ladders to be climbed above precipices and its ` bridge of ropes ', agrees closely with what modern accounts we possess of the very difficult tracks leading down the deep rocky defiles, never yet visited by any European, through which the Indus has cut its way from below Tangir. That Fa-hsien's description refers to this, the most direct route connecting Darél with the central portion of Swat and its old capital, marked by the present Manglaor, is placed beyond all doubt by its exact agreement with what Hsüan-tsang tells us of the journey that he took in the reverse direction from the latter place up the Indus to the valley of Ta-li-lo and its great shrine of Maitreya. To this we shall recur presently. Of Fa-hsien's notice of Teo-1i there still remains to be mentioned the interesting statement that, according to the tradition of the local people ` handed down by their fathers from of old ', the propagation of Buddhist doctrine eastwards began from the setting up of that sacred image of Maitreya ` rather more than three hundred years after the Nirvana of Buddha'.
The correct identification of Fa-hsien's T`o-li lit* with Darél was first made by General Cunningham,4 and it soon found complete confirmation when Hsiian-tsang's account of the same territory became accessible.5 ` North-east of Mêng-chieh-li', so the Hsi yii-chi tells us,6 ` over hills and across gulleys ascending the Indus by hazardous paths through gloomy gorges, crossing bridges of ropes or iron chains, across bridges spanning precipices or climbing by means of pegs for steps, a journey of above i,000 ti brings you to the Tali-10 valley, the old seat of the government of Udyana. The district yields much gold and saffron. In the valley is a great monastery by the side of which is a carved wooden image of Tzû-shih Peu-sa (Maitreya Bodhisattva) of a brilliant golden hue and of miraculous powers ; it is above ioo feet high ; it was the work of the Arhat Madhyantika who by his supernatural power thrice bore the artist to the Tushita Heaven to study Maitreya's beautiful characteristics ; the spread of Buddhism eastwards dates from the existence of this image.' ' That Ta-li-lo Iota is as exact a transcription of Darél or an earlier form of the name as Chinese phonetics would permit of, does not require any special demonstration. The close agreement of what both pilgrims tell us of the miraculous image of Maitreya there worshipped leaves no possible room for doubt as to their referring to the same territory, and its location in the present Darél is conclusively proved on topographical grounds by the details that both narratives record as to the bearing, distance, and character of the route connecting it with Udyana or Swat.8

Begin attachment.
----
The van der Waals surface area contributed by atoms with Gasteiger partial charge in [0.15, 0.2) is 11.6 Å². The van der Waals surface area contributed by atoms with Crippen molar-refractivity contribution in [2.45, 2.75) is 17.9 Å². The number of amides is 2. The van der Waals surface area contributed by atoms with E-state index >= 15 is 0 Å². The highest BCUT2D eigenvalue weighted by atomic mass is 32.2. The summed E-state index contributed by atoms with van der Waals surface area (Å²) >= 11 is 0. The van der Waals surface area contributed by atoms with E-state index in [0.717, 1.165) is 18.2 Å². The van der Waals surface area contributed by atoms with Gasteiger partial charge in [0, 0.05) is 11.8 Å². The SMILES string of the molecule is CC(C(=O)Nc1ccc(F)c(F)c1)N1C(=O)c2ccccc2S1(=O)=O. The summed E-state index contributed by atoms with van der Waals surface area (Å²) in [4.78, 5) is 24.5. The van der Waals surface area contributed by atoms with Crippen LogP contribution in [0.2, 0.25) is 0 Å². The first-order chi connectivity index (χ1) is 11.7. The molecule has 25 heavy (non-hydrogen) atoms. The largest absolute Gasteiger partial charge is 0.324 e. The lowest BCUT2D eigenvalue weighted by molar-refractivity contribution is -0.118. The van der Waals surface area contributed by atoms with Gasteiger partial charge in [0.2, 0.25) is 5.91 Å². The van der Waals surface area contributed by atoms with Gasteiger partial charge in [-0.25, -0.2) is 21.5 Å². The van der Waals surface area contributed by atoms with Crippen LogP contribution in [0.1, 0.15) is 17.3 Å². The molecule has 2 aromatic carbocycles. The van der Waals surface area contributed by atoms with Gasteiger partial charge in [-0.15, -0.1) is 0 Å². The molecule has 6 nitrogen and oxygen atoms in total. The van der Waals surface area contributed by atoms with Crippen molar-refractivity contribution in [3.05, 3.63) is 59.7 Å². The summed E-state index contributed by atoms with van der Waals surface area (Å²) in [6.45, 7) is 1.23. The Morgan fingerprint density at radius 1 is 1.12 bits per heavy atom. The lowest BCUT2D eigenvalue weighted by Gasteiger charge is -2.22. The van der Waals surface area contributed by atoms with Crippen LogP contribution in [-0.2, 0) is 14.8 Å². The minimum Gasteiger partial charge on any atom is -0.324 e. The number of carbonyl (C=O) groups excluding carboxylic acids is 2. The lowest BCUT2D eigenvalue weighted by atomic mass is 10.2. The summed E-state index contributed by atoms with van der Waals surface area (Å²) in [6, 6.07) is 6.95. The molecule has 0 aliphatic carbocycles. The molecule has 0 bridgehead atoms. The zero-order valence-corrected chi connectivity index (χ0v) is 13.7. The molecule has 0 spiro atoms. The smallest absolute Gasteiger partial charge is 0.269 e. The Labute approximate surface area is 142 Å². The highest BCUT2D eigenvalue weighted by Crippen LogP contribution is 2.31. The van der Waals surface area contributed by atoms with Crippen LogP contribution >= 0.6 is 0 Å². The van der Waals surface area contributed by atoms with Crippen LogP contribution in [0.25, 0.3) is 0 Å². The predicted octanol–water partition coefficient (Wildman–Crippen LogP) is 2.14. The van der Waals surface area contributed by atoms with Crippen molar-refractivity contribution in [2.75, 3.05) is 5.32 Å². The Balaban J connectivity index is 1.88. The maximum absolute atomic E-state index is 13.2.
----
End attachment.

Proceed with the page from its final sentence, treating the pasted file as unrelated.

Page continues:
The brief mention which the Tang Annals make of Ta-li-lo as situated to the north-east of Mêng-chieh-li and as forming ` the ancient territory of Udyana ',8a is probably derived from
Hsüan- tsang's account of Ta-li-lo.
Chinese data about Darèl.
4 Cf. J.A.S.B., xvii, Pt. u, p. 19 ; Ladiik, pp. 2, 46 sq. I take these references to publications not at present within my reach from Beal, Si-yu-ki, i. p. 134, note 37.
5 The merit of having recognized the name of Darèl in Hsüan-tsang's Ta-li-lo also belongs to General A. Cunningham ; see his Ancient Geography of India, p. 82.
6 See Watters, Yuan Chwang, i. p. 239. For the location of Mêng-chieh-li, the ancient capital of Swat (restored by Watters into ' Mangkil '), at Manglaor, cf. Colonel Deane's Note on Udyana and Gandhäira, J.R.A.S., 1896, p. 656 ; Serindia, i. p. 13.
7 The text of the Life, which presents substantially the same account, seems to imply that Hsüan-tsang only heard of Ta-li-lo and the road to it ; cf. Watters, Yuan Chwang, i. p. 239. But the detailed and graphic description supports the text of the Memoirs, which apparently implies an actual visit.
8 For references supporting details of the account given of this difficult route by the two Chinese travellers, cf. Serindia, i. pp. 6 (with note 8), 7 sq.
Sung Yün, too, shows a knowledge of this track from Darèl down the Indus to Swat, when he mentions the alternative route leading through Po-lu-le which his party wisely avoided, and describes its formidable difficulties ; cf. Chavannes, Voyage de Song Yun, pp. 28 sq. ; Serindia, i. p. 12.
It is probable that the references in Chinese historical texts of Former and Later Han times to forbidding mountain tracks leading by routes not clearly defined to Chi-pin, where travellers have to pass by ladders, wooden galleries, ropes over frightful precipices, &c., partly at least reflect reminiscences of this Indus river route ; cf. Wylie, J. Anthrop. Inst., x. p. 37 ; Chavannes, T'oung-pao, 1907, p. 217, with note 4.